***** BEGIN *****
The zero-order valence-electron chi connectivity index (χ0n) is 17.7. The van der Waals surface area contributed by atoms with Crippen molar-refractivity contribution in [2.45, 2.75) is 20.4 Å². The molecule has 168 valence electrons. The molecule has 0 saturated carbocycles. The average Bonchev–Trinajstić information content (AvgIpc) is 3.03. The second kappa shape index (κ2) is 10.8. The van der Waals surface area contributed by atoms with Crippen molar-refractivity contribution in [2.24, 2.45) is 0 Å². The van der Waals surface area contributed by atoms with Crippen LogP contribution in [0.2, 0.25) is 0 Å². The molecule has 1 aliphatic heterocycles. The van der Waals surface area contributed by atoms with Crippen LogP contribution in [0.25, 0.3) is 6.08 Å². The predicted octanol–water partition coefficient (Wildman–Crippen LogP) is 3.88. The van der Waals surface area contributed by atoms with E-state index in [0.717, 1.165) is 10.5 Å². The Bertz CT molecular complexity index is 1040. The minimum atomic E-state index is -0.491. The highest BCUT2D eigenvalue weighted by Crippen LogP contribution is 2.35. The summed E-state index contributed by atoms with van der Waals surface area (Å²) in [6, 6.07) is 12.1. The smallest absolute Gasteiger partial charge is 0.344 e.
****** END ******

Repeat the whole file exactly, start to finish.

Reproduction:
The zero-order valence-electron chi connectivity index (χ0n) is 17.7. The van der Waals surface area contributed by atoms with Crippen molar-refractivity contribution in [2.45, 2.75) is 20.4 Å². The molecule has 168 valence electrons. The molecule has 0 saturated carbocycles. The average Bonchev–Trinajstić information content (AvgIpc) is 3.03. The second kappa shape index (κ2) is 10.8. The van der Waals surface area contributed by atoms with Crippen molar-refractivity contribution in [2.24, 2.45) is 0 Å². The van der Waals surface area contributed by atoms with Crippen LogP contribution in [0.2, 0.25) is 0 Å². The molecule has 1 aliphatic heterocycles. The van der Waals surface area contributed by atoms with Crippen LogP contribution in [0.25, 0.3) is 6.08 Å². The predicted octanol–water partition coefficient (Wildman–Crippen LogP) is 3.88. The van der Waals surface area contributed by atoms with E-state index in [0.717, 1.165) is 10.5 Å². The Bertz CT molecular complexity index is 1040. The minimum atomic E-state index is -0.491. The highest BCUT2D eigenvalue weighted by Crippen LogP contribution is 2.35. The summed E-state index contributed by atoms with van der Waals surface area (Å²) in [6, 6.07) is 12.1. The smallest absolute Gasteiger partial charge is 0.344 e.